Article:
Attackers looking to exploit a previously disclosed and apparently still unpatched bug in sudo, a Unix-based Linux command found in most Apple OS X builds have gotten a little more help this week.

As Threatpost reported in March, the vulnerability (CVE-2013-1775) can essentially set back the compromised system’s clock to January 1, 1970, also known as the epoch, so the attacker can be granted access to the machine without entering a password.

Sudo manages user privileges on several types of systems, including versions of OS X from Lion 10.7 to Mountain Lion 10.8.4, as well as several Linux distributions.

Metasploit, the penetration testing software that makes it easier to exploit vulnerabilities, added a module this week that makes exploiting the sudo vulnerability less difficult.

Developed by the folks over at Rapid 7, the Metasploit tool has proved invaluable for security researchers who investigate flaws and “pen test” software.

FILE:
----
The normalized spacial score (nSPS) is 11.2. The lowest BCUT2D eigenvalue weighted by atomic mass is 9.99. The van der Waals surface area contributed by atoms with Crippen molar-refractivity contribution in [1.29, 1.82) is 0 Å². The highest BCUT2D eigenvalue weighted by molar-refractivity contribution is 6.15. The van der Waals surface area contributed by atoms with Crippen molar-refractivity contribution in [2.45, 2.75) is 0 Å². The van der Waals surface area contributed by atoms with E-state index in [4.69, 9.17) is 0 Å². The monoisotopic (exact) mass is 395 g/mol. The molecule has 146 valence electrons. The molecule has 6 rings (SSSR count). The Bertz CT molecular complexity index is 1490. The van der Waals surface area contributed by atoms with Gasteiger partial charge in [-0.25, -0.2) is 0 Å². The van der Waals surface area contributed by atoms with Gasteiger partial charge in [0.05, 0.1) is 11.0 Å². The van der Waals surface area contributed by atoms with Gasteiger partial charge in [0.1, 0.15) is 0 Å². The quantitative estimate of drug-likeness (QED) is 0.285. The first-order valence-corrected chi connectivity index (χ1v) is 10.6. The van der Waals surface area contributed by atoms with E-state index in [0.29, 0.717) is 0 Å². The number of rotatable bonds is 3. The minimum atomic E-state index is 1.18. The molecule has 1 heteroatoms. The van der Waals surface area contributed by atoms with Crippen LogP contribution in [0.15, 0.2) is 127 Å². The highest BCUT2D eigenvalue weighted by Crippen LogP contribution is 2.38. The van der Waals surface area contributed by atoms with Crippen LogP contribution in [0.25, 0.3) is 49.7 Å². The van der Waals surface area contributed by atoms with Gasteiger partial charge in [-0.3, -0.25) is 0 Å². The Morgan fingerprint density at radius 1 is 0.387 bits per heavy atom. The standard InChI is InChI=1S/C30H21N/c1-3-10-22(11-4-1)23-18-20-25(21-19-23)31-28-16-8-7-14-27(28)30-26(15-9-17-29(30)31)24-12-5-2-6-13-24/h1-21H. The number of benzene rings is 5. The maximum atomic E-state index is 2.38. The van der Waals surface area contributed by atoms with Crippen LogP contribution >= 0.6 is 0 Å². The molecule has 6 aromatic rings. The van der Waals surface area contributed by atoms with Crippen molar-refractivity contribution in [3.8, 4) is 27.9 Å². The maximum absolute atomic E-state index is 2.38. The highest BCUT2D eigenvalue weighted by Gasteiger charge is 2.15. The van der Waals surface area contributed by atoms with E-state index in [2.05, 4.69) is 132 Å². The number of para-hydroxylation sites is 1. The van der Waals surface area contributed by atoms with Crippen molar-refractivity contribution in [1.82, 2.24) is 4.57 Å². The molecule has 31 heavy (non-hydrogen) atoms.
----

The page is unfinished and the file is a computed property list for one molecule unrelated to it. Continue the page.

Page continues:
The module “gains a session with root permissions” as long as the user has run the sudo command before and as long as they have administrative privileges, according to a Packet Storm Security post Monday by sudo developer Todd Miller, Rapid 7’s Joe Vennix and Metasploit developer Juan Vazquez.

In addition to the previously mentioned conditions, they of course must have physical or remote access on top of admin access to the machine, making execution of the bug even less likely.

Miller previously reported that Sudo 1.8.6p7 and 1.7.10p7 fixed the bug and made it so future versions would ignore the epoch time stamp, in a Seclists post in February but this module appears to circumvent that.

Categories: Apple, Vulnerabilities